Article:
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Plot is the candy coating

Scratch the surface on a TV show, you can find a hero's journey or a treatise on government.

August 18, 2007|Maureen Ryan | Chicago Tribune

Jane Espenson, a former writer on "Buffy the Vampire Slayer" who's now penning scripts for "Battlestar Galactica," has written a typically thoughtful piece for the New Republic online on why many sci-fi/fantasy TV shows fail despite the fact that such fare does well on the big screen and in book form, as the Harry Potter sales numbers have proven. There is a way to get fantastical fare onto the small screen -- by structuring it as a "Hero's Journey," she says.

"It's told over and over again, and it works, over and over again," Espenson writes in her article. "Dorothy Gale, Buffy Summers, Harry Potter, Charlie Bucket, Luke Skywalker, even Peter Parker, they all fit a very specific pattern. They're living a life, sometimes a fine one, often a troubled one, but certainly one governed by ordinary rules, when suddenly the curtain is pulled back and a whole new world, or a new set of rules of this world, is revealed. And what's more -- and this is the important part -- in that new world, they are something special. They are the Chosen One."

She has a point, and NBC's "Heroes" is a perfect example.

Espenson eloquently explains why Harry Potter's Chosen One journey fits into a paradigm that readers, moviegoers and TV watchers have responded to with great enthusiasm. But I think she makes an excellent larger point: Sometimes what's most interesting about a tale is disguised or hidden or deliberately lodged under the surface.

Yes, Harry Potter's story follows an eventful, epic battle of good versus evil -- but underneath that, it's a textbook example of the Chosen One tale. And many TV shows similarly have an interesting, well-told "cover story" -- and a subtext that's just as intriguing, if not more so.

This "TV disguise" is something I've thought about a lot -- many of the cleverest shows on TV use it to great effect.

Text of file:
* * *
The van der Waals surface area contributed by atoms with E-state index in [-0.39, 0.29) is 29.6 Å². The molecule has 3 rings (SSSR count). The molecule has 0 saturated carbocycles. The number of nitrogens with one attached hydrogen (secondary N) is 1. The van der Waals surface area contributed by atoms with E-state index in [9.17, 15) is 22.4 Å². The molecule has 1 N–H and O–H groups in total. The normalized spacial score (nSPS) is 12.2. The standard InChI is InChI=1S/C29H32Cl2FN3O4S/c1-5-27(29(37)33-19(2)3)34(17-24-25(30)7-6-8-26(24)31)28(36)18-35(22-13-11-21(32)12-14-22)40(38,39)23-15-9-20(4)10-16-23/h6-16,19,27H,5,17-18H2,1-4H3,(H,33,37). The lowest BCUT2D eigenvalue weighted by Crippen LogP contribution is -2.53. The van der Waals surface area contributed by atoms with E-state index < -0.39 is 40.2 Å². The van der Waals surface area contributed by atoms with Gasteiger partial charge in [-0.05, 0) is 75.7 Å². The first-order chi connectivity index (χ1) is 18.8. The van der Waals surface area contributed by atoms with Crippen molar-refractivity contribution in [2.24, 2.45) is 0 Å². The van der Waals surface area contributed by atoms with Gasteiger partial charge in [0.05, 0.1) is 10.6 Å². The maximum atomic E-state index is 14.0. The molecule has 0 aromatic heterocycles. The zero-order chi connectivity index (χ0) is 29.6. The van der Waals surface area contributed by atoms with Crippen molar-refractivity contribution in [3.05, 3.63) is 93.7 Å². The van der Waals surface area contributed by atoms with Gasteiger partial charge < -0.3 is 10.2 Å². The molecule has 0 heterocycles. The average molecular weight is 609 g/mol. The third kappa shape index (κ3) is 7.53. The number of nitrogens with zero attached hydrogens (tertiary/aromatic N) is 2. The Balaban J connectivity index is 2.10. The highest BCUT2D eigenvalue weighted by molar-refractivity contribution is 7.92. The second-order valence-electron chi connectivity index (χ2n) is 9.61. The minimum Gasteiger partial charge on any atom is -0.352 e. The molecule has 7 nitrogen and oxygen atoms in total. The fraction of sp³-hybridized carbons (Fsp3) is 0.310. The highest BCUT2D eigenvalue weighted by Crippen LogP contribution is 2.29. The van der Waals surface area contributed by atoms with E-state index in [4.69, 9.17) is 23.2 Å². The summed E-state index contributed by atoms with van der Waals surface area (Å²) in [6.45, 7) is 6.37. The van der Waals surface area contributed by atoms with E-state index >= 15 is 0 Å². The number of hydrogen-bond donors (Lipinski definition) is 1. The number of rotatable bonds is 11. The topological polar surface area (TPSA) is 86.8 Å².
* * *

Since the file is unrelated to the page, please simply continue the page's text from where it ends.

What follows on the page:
For instance, I think "Battlestar Galactica" isn't just a satisfying tale of survivors on the run from extermination. It is that, on one level, but wrapped inside that overall structure is a meditation on governing, power, the tension between the military and civilians, and an exploration of what human beings will do to each other -- and for each other -- when the "normal" restrictions of human society are taken away.

Likewise, I've always thought the Fox network's "House" is really a weekly ethics seminar.

What is moral behavior? What constitutes brutal disregard for others and what constitutes selfless adherence to well-defined ideals? What's the definition of violating a person's individual rights, and when is it OK to ignore those rights in order to save a life? Those kinds of discussions and arguments between Dr. House and his staff, or House and Dr. Wilson, could be taking place in a graduate philosophy seminar. Lucky for us they take place within a tightly constructed medical mystery.

"The Sopranos"? A gangster's tale, to be sure, but also a deeply resonant examination of materialism and what the definition of manhood is in the 21st century.

Would you believe that I think "Deadwood" is, on one level, a treatise on government as well? After all, if you put aside the boozing and the swearing and so forth, the show's really about how people on the edge of a lawless frontier choose to rule themselves.

I've often thought that the smartest TV writers find an idea or a set of challenging ideas that they want to explore, and then find a TV-friendly format that will allow them to do that.

After all, a TV executive who gets a pitch on a "weekly morality seminar" is pretty likely to pass. "A cranky but charismatic doctor saves lives in an unorthodox way" -- sold!

And nobody would buy a series centered on the possibility of redemption -- if it were pitched that way. Well, maybe a cable network.

But the "Lost" guys probably played up the polar-bear/love-triangle/adventure stuff a bit more in their pitch meeting with ABC. And I can't say I blame them.

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Maureen Ryan is television critic at the Chicago Tribune.

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